We’re back with a new guest tastemaker for some quick-fire questions and a mini-curation of some fab Chairish finds!
This week we’re joined by fashion director, writer and co-founder of the showstopper Nordic outerwear label Therma Kota, Mosha Lundström Halbert. A literal authority on cool—Mosha’s an editor for Vogue’s Cool Girls Guide series—this Toronto native has earned a buzz for her striking sense of style which pays homage to her Scandinavian heritage (hence why she’s always game for a little polar excess). Read on to discover the Nordic Noir crime series that has Mosha hooked, her biggest design pet peeve, plus the super fantastico Chairish find she’s totally cuckoo for!
Last show you binge watched?
Trapped on Amazon Prime. It’s a Nordic Noir crime series from Iceland. Both chilling storylines, and performances.
Coolest vintage piece in your house?
Definitely my Toro armchair by Azucena in moss green suede. It was designed by Luigi Caccia Dominioni in 1973 for the Monticello country club in Milan. It’s so comfy. And I love it’s chubby proportions. It was a total score, and I didn’t realize that when I got it on Chairish. It wasn’t till my sister spotted it on the cover of Vogue Living and I had it appraised, that I knew how lucky I got.
Where’s next on your travel bucket list?
I’m going back to Brazil soon to finish up some stories for Vogue.com. The design and decor scene there is always a source of inspiration. There are a number of unique furniture designers coming out of there right now.
Ultimate style icon?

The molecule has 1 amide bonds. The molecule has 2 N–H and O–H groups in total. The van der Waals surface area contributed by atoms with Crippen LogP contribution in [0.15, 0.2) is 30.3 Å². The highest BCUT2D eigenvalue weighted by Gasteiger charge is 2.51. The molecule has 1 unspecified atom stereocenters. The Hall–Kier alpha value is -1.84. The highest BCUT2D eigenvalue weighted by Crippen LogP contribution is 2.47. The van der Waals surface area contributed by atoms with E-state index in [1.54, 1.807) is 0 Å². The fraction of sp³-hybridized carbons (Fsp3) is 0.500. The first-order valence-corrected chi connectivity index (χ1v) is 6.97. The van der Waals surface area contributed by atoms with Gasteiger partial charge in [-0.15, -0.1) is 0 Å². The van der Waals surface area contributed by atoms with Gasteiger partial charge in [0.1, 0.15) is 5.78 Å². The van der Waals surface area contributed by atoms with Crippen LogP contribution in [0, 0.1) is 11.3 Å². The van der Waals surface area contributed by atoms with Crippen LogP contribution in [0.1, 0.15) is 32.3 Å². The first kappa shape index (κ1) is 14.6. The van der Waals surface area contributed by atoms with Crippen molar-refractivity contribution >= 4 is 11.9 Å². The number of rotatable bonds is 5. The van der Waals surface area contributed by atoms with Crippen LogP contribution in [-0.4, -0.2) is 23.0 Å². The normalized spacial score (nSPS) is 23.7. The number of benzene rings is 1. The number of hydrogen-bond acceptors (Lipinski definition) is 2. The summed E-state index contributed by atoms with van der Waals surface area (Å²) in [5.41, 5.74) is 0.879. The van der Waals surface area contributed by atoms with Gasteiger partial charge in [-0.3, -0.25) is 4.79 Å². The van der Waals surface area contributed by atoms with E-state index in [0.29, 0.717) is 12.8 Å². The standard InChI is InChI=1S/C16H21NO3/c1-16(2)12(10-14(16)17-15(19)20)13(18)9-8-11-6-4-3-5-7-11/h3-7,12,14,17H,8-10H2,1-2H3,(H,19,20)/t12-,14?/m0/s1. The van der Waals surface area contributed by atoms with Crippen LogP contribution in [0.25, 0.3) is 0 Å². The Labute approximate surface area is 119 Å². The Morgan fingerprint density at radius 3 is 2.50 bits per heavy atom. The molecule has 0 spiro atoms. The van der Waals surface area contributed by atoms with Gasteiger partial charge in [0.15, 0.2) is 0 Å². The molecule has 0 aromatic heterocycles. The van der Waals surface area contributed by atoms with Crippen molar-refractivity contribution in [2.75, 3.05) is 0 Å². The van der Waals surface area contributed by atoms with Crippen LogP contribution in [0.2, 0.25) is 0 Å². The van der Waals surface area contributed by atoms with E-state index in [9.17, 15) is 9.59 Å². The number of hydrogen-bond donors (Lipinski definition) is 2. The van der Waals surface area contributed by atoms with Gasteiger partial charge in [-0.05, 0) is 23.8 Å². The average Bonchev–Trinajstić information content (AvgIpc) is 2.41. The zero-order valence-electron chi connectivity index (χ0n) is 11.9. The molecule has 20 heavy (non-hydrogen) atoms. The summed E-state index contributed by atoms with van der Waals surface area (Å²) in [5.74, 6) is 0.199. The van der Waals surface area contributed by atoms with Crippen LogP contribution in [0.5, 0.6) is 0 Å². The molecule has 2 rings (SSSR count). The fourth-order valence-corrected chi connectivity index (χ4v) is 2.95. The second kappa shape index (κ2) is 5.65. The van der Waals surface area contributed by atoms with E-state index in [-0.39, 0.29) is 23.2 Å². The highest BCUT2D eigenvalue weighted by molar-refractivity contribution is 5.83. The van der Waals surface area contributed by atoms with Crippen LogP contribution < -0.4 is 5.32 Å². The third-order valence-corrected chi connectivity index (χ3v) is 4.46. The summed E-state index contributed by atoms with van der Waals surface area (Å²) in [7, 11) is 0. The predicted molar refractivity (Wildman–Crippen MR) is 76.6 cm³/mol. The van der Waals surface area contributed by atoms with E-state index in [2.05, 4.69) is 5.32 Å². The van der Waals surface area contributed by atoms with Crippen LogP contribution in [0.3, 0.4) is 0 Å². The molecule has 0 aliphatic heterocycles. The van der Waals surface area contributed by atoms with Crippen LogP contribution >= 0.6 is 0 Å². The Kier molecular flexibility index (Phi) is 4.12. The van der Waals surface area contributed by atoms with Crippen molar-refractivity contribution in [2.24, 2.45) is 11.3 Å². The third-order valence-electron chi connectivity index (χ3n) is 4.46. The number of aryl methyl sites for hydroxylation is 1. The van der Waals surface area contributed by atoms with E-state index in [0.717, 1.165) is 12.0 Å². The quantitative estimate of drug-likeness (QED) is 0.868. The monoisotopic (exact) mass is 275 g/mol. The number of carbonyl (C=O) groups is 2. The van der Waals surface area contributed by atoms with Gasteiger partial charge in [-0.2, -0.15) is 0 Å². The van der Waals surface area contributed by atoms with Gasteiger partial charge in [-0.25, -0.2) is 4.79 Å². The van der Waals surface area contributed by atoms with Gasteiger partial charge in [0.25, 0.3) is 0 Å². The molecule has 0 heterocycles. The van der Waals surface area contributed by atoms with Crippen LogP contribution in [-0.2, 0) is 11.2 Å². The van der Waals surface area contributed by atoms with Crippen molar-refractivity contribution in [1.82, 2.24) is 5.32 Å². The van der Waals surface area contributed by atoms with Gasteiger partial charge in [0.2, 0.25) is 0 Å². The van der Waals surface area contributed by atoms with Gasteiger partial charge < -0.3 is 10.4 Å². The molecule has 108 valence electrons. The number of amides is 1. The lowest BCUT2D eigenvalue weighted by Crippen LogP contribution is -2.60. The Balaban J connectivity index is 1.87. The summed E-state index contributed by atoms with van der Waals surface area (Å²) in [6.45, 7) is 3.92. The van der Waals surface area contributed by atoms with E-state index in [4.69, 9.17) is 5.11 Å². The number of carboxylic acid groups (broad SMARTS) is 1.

Oliver Gustav, Joseph Dirand, Therese Sennerholt, and oodles of Scandinavians I find on Instagram who inspire me with their eye for spaces that are both warm, striking, and minimalist. That’s the balance I always try to strike.
Artwork that is hung too high, which is often the case in people’s homes. You interact with pieces in a much more meaningful way when you come face to face with them, as you would in a museum or gallery.
One talent you wish you had?
To reupholster furniture myself. I’m needing to do a large sofa in beige leather and a vintage settee in ivory shearling next.
Do you collect anything?
Yes, coats. Either vintage, or by my brand Therma Kōta.
What would be the title of your autobiography?
The Coat Tales.
What’s a current trend you hope doesn’t exist in 100 years?
Totally my own quirk, but I am not a fan of arc lamps—sorry. They are overused and no longer feel special. I think light fixtures are akin to jewelry for your home, and should be highly-personal and original.
Headshot by Saga Sig